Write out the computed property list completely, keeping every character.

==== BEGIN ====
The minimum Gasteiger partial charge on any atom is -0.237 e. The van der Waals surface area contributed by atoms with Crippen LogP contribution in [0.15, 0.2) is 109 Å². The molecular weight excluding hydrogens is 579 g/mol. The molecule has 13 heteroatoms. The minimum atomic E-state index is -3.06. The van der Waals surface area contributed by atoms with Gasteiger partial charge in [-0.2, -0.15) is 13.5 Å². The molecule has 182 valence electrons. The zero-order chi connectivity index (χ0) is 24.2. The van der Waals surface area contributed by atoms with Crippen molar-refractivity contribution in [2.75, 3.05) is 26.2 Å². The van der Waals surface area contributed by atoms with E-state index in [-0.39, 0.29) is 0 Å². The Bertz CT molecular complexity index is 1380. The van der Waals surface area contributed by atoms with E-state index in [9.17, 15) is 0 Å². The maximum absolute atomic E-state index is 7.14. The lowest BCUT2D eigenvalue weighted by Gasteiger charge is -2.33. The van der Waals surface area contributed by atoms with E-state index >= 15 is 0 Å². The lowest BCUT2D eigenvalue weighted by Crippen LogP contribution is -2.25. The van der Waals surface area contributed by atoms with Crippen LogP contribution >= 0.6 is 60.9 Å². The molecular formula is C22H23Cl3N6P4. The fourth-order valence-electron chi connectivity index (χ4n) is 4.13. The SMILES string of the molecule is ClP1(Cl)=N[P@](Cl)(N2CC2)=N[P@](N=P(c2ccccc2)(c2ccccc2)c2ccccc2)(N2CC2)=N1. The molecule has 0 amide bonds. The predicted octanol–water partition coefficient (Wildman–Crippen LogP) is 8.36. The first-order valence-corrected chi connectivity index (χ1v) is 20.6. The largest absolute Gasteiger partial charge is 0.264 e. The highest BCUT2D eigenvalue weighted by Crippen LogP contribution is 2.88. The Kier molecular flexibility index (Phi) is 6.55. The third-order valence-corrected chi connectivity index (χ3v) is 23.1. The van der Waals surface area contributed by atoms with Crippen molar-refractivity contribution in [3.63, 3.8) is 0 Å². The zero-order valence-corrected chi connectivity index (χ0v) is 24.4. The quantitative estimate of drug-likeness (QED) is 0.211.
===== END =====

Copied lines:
The minimum Gasteiger partial charge on any atom is -0.237 e. The van der Waals surface area contributed by atoms with Crippen LogP contribution in [0.15, 0.2) is 109 Å². The molecular weight excluding hydrogens is 579 g/mol. The molecule has 13 heteroatoms. The minimum atomic E-state index is -3.06. The van der Waals surface area contributed by atoms with Gasteiger partial charge in [-0.2, -0.15) is 13.5 Å². The molecule has 182 valence electrons. The zero-order chi connectivity index (χ0) is 24.2. The van der Waals surface area contributed by atoms with Crippen molar-refractivity contribution in [2.75, 3.05) is 26.2 Å². The van der Waals surface area contributed by atoms with E-state index in [-0.39, 0.29) is 0 Å². The Bertz CT molecular complexity index is 1380. The van der Waals surface area contributed by atoms with E-state index in [9.17, 15) is 0 Å². The maximum absolute atomic E-state index is 7.14. The lowest BCUT2D eigenvalue weighted by Gasteiger charge is -2.33. The van der Waals surface area contributed by atoms with E-state index >= 15 is 0 Å². The lowest BCUT2D eigenvalue weighted by Crippen LogP contribution is -2.25. The van der Waals surface area contributed by atoms with Crippen LogP contribution >= 0.6 is 60.9 Å². The molecular formula is C22H23Cl3N6P4. The fourth-order valence-electron chi connectivity index (χ4n) is 4.13. The SMILES string of the molecule is ClP1(Cl)=N[P@](Cl)(N2CC2)=N[P@](N=P(c2ccccc2)(c2ccccc2)c2ccccc2)(N2CC2)=N1. The molecule has 0 amide bonds. The predicted octanol–water partition coefficient (Wildman–Crippen LogP) is 8.36. The first-order valence-corrected chi connectivity index (χ1v) is 20.6. The largest absolute Gasteiger partial charge is 0.264 e. The highest BCUT2D eigenvalue weighted by Crippen LogP contribution is 2.88. The Kier molecular flexibility index (Phi) is 6.55. The third-order valence-corrected chi connectivity index (χ3v) is 23.1. The van der Waals surface area contributed by atoms with Crippen molar-refractivity contribution in [3.63, 3.8) is 0 Å². The zero-order valence-corrected chi connectivity index (χ0v) is 24.4. The quantitative estimate of drug-likeness (QED) is 0.211.